Acts

Filled with the Spirit. 2:1-13

 
Introducton

The setting for the action recorded in Acts 2 is probably somewhere in the Temple precincts. We are told the disciples gathered each day at the Temple and so this site would fit the Pentecostal events well. As they met, the disciples experienced a rather strange occurrence. They heard the sound of something like wind echoing through the Temple colonnades. They knew only too well that the wind was a symbol of God's Spirit - his breath, Ezk.37:9-14. The disciples also saw something like streams of fire, or light, pouring down onto each member of the fellowship. Immediately they began praising God in a miraculous way. The commotion caused a crowd to gather, and those in the crowd heard the disciples speaking in their own native language, or dialect. All heard and understood as one and all were amazed.

 
The passage

v1. The feast of Pentecost was held 50 days after the Passover. On this occasion, the disciples were most likely gathered in the Temple court. Although Pentecost was originally a "first-fruits" festival, it was later used to celebrate the giving of the Law at Sinai - the coming-down of God to make a people for himself. The giving of the Spirit to the gathered disciples fulfills this meaning of Pentecost. They were now God's new-covenant people with the law written on their heart.

v2-3. The disciples were then overwhelmed by the Spirit of God, described in the terms of a blowing wind and a washing fire. Both these are Old Testament images of the Spirit of God, particularly of his power. cf. Ex.3:2, Matt.3:11. Luke's description of the event shows that he is not pushing the idea of an actual wind and fire, but is rather symbolically describing the Spirit's outpouring. None-the-less, there is nothing to hinder the Spirit's coming with such physical elements.

v4. The disciples are then "filled", or washed, with the Spirit, and in response, speak in tongues. This giving of the Spirit must be understood as a personal coming of the Spirit of Christ to be with his people. It is a fulfillment of the expectations of Israel. The Prophets had spoken of the day when God would again visit his people and reside with them - pitch his tent with them. Pentecost is the fulfillment of this day, cf. Zech.2:10-13. In this sense it is the fulfillment of the promise of Jesus to his disciples that he would not leave them comfortless, but would return to them, John.14:15-18. Many want to interpret this filling in the sense of a "baptism" - an empowering of the Spirit for service. Without a doubt there is power in the presence of God. The disciples miraculously proclaim the "mighty works of God" to the amazed crowd. Yet, this is but a consequence of the gift of the Spirit. The Spirit's presence empowers their service to Christ.

v5-13. The phenomena of "other tongues" is not easily explained. Even those who were witnesses were "amazed and perplexed." Here was a single word understood by people of different language groups in much the same sense as all those at Mount Sinai heard the law from the mouth of God.

 

 

Tongues is, in the fullest sense, a reversal of the curse of Babel. The disciples were therefore prophesying as foretold by the prophet Joel. The form of their prophecy is ecstatic - abnormal, mysterious and not easily understood. Those who heard the disciples prophesy heard in their own languages, or at least, in their own dialects. This miracle was repeated with Cornelius, Acts 11:15, and possibly also occurred on those other significant moments when the gospel moved beyond Israel to Samaritans, to God fearers, and finally to Gentiles. It does not seem to have become a standard evidence of the gift of the Spirit. The Corinthian phenomena, ICor:12-14, although a form of ecstatic utterance, is not a miraculous communication event.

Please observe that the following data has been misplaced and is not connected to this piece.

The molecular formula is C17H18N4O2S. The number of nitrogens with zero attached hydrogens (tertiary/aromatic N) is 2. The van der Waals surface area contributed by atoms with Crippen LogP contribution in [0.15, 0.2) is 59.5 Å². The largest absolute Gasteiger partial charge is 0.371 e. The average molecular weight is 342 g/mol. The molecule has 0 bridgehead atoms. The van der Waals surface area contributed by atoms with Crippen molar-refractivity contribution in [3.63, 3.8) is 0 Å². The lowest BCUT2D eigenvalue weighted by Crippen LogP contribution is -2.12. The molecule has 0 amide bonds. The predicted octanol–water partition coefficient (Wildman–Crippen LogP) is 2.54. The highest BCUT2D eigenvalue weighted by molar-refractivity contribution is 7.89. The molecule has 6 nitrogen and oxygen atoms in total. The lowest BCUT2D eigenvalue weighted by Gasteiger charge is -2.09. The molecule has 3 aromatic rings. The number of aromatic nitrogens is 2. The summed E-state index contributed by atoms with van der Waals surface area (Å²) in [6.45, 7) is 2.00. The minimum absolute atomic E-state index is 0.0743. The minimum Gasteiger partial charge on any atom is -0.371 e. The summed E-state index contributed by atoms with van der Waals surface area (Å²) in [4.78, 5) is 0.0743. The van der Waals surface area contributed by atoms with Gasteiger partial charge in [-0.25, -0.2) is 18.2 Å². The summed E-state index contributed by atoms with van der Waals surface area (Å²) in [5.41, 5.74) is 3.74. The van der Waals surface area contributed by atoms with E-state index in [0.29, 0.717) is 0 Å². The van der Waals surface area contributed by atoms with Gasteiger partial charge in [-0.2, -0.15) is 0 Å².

Making Christ known

One of the most difficult tasks for a Christian is to witness. Our experience is that the more we tell ourselves to evangelize the more we seem unable to evangelize. The way forward is to understand clearly how God is realizing his kingdom in our age and to trust him to not only secure our place in his kingdom, but to effectively use us in its realization. Success in the Christian life, whether evangelism or whatever, does not come by trying to minister in our own power, but rather trust the indwelling Spirit of Jesus to work his work through us.

From this passage in Acts we know that if we have given our lives to Jesus then he has entered our very being. As a result of this, we can expect the release of Jesus' resurrection power within us to make known the gospel, and through the gospel, gather a united people unto God. Here lies our confidence, not in what we do, but in what Christ is able to do through us. God is gathering a people to himself from our divided world. He is doing this through his Spirit-empowered word, preserved and proclaimed by his Spirit-empowered people. As our age draws to a close, God is pushing ahead with his plan. So, may we, like the disciples of old, be used to proclaim God's wondrous message.

 
Discussion

1. What is the point of the symbols of wind (sounded like) and fire ("seemed to be")?

2. The disciples were "filled with the Holy Spirit". What is meant by this filling?

3. The disciples spoke "in other tongues". What do you think actually occurred and what did it mean?

4. The onlookers were "amazed and perplexed". What did the event say to them?

5. How does the Pentecost event affect our daily living for Christ?

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